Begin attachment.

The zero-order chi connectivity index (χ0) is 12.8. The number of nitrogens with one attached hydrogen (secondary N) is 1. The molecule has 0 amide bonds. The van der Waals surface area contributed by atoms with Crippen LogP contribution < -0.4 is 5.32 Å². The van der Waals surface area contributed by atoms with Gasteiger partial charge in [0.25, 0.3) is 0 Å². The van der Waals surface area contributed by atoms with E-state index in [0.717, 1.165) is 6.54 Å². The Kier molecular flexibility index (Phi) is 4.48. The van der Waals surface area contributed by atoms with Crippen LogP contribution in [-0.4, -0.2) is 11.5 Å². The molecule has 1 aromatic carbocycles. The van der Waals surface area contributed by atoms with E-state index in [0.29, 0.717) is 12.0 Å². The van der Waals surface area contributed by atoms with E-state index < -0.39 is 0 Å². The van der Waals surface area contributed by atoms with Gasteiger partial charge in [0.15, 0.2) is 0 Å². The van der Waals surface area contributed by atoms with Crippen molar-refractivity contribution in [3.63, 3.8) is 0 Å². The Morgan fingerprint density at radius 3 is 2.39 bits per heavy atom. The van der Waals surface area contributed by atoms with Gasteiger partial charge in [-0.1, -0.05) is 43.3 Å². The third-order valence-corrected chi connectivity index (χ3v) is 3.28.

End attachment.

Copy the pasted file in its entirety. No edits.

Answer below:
The zero-order chi connectivity index (χ0) is 12.8. The number of nitrogens with one attached hydrogen (secondary N) is 1. The molecule has 0 amide bonds. The van der Waals surface area contributed by atoms with Crippen LogP contribution < -0.4 is 5.32 Å². The van der Waals surface area contributed by atoms with Gasteiger partial charge in [0.25, 0.3) is 0 Å². The van der Waals surface area contributed by atoms with E-state index in [0.717, 1.165) is 6.54 Å². The Kier molecular flexibility index (Phi) is 4.48. The van der Waals surface area contributed by atoms with Crippen LogP contribution in [-0.4, -0.2) is 11.5 Å². The molecule has 1 aromatic carbocycles. The van der Waals surface area contributed by atoms with E-state index in [0.29, 0.717) is 12.0 Å². The van der Waals surface area contributed by atoms with E-state index < -0.39 is 0 Å². The van der Waals surface area contributed by atoms with Gasteiger partial charge in [0.15, 0.2) is 0 Å². The van der Waals surface area contributed by atoms with Crippen molar-refractivity contribution in [3.63, 3.8) is 0 Å². The Morgan fingerprint density at radius 3 is 2.39 bits per heavy atom. The van der Waals surface area contributed by atoms with Gasteiger partial charge in [-0.1, -0.05) is 43.3 Å². The third-order valence-corrected chi connectivity index (χ3v) is 3.28.